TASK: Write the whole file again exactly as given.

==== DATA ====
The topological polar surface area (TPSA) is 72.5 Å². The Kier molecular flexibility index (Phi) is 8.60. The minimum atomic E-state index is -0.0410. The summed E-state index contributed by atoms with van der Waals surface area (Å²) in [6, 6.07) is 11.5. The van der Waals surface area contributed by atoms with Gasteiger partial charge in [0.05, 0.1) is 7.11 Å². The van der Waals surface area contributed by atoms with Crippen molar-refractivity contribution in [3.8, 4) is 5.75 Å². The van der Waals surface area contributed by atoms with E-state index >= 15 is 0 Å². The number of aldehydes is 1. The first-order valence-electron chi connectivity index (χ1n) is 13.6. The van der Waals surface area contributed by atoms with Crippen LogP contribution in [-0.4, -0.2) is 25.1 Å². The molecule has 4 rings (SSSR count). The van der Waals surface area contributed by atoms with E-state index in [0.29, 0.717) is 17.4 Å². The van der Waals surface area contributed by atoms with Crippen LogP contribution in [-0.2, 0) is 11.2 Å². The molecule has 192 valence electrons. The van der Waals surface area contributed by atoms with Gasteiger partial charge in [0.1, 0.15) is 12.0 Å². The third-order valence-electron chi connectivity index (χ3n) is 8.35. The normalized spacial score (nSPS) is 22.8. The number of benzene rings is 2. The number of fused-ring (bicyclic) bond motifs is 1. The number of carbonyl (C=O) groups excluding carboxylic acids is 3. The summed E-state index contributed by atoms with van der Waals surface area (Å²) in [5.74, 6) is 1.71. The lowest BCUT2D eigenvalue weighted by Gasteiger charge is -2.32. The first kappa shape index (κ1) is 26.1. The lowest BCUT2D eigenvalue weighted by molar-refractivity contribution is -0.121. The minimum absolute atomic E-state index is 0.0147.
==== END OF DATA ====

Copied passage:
The topological polar surface area (TPSA) is 72.5 Å². The Kier molecular flexibility index (Phi) is 8.60. The minimum atomic E-state index is -0.0410. The summed E-state index contributed by atoms with van der Waals surface area (Å²) in [6, 6.07) is 11.5. The van der Waals surface area contributed by atoms with Gasteiger partial charge in [0.05, 0.1) is 7.11 Å². The van der Waals surface area contributed by atoms with Crippen molar-refractivity contribution in [3.8, 4) is 5.75 Å². The van der Waals surface area contributed by atoms with E-state index >= 15 is 0 Å². The number of aldehydes is 1. The first-order valence-electron chi connectivity index (χ1n) is 13.6. The van der Waals surface area contributed by atoms with Crippen LogP contribution in [-0.4, -0.2) is 25.1 Å². The molecule has 4 rings (SSSR count). The van der Waals surface area contributed by atoms with E-state index in [0.29, 0.717) is 17.4 Å². The van der Waals surface area contributed by atoms with Crippen LogP contribution in [-0.2, 0) is 11.2 Å². The molecule has 192 valence electrons. The van der Waals surface area contributed by atoms with Gasteiger partial charge in [0.1, 0.15) is 12.0 Å². The third-order valence-electron chi connectivity index (χ3n) is 8.35. The normalized spacial score (nSPS) is 22.8. The number of benzene rings is 2. The number of fused-ring (bicyclic) bond motifs is 1. The number of carbonyl (C=O) groups excluding carboxylic acids is 3. The summed E-state index contributed by atoms with van der Waals surface area (Å²) in [5.74, 6) is 1.71. The lowest BCUT2D eigenvalue weighted by Gasteiger charge is -2.32. The first kappa shape index (κ1) is 26.1. The lowest BCUT2D eigenvalue weighted by molar-refractivity contribution is -0.121. The minimum absolute atomic E-state index is 0.0147.